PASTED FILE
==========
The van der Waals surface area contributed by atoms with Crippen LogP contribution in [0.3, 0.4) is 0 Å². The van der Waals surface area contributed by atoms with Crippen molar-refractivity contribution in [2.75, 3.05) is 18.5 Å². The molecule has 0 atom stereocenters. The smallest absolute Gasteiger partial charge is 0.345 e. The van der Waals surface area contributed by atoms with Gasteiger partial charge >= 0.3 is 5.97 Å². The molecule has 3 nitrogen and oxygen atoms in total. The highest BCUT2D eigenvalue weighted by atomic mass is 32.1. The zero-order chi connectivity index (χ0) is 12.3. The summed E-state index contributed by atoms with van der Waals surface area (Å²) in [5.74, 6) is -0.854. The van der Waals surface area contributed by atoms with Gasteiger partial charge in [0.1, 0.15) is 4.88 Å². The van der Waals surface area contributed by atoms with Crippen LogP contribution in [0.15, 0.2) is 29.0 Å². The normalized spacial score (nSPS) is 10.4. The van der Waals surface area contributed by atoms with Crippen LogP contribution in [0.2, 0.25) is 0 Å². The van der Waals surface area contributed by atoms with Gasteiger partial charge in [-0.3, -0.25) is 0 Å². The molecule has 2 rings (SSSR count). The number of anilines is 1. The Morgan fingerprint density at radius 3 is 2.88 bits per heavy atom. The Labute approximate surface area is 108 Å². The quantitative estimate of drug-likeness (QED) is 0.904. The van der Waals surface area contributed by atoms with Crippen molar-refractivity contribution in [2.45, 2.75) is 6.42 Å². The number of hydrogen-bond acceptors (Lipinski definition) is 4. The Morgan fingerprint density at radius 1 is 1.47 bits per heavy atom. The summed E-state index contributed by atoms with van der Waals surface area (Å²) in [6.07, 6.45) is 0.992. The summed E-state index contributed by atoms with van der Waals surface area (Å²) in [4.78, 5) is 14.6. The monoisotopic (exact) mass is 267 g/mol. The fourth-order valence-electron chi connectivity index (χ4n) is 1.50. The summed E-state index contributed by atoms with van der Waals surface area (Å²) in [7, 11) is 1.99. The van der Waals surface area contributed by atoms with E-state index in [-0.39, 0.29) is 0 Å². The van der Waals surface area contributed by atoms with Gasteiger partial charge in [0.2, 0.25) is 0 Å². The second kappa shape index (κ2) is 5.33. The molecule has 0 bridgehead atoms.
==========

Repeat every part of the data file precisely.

The van der Waals surface area contributed by atoms with Crippen LogP contribution in [0.3, 0.4) is 0 Å². The van der Waals surface area contributed by atoms with Crippen molar-refractivity contribution in [2.75, 3.05) is 18.5 Å². The molecule has 0 atom stereocenters. The smallest absolute Gasteiger partial charge is 0.345 e. The van der Waals surface area contributed by atoms with Gasteiger partial charge >= 0.3 is 5.97 Å². The molecule has 3 nitrogen and oxygen atoms in total. The highest BCUT2D eigenvalue weighted by atomic mass is 32.1. The zero-order chi connectivity index (χ0) is 12.3. The summed E-state index contributed by atoms with van der Waals surface area (Å²) in [5.74, 6) is -0.854. The van der Waals surface area contributed by atoms with Gasteiger partial charge in [0.1, 0.15) is 4.88 Å². The van der Waals surface area contributed by atoms with Crippen LogP contribution in [0.15, 0.2) is 29.0 Å². The normalized spacial score (nSPS) is 10.4. The van der Waals surface area contributed by atoms with Crippen LogP contribution in [0.2, 0.25) is 0 Å². The van der Waals surface area contributed by atoms with Gasteiger partial charge in [-0.3, -0.25) is 0 Å². The molecule has 2 rings (SSSR count). The number of anilines is 1. The Morgan fingerprint density at radius 3 is 2.88 bits per heavy atom. The Labute approximate surface area is 108 Å². The quantitative estimate of drug-likeness (QED) is 0.904. The van der Waals surface area contributed by atoms with Crippen molar-refractivity contribution in [2.45, 2.75) is 6.42 Å². The number of hydrogen-bond acceptors (Lipinski definition) is 4. The Morgan fingerprint density at radius 1 is 1.47 bits per heavy atom. The summed E-state index contributed by atoms with van der Waals surface area (Å²) in [6.07, 6.45) is 0.992. The summed E-state index contributed by atoms with van der Waals surface area (Å²) in [4.78, 5) is 14.6. The monoisotopic (exact) mass is 267 g/mol. The fourth-order valence-electron chi connectivity index (χ4n) is 1.50. The summed E-state index contributed by atoms with van der Waals surface area (Å²) in [7, 11) is 1.99. The van der Waals surface area contributed by atoms with E-state index in [-0.39, 0.29) is 0 Å². The van der Waals surface area contributed by atoms with Gasteiger partial charge in [0.2, 0.25) is 0 Å². The second kappa shape index (κ2) is 5.33. The molecule has 0 bridgehead atoms.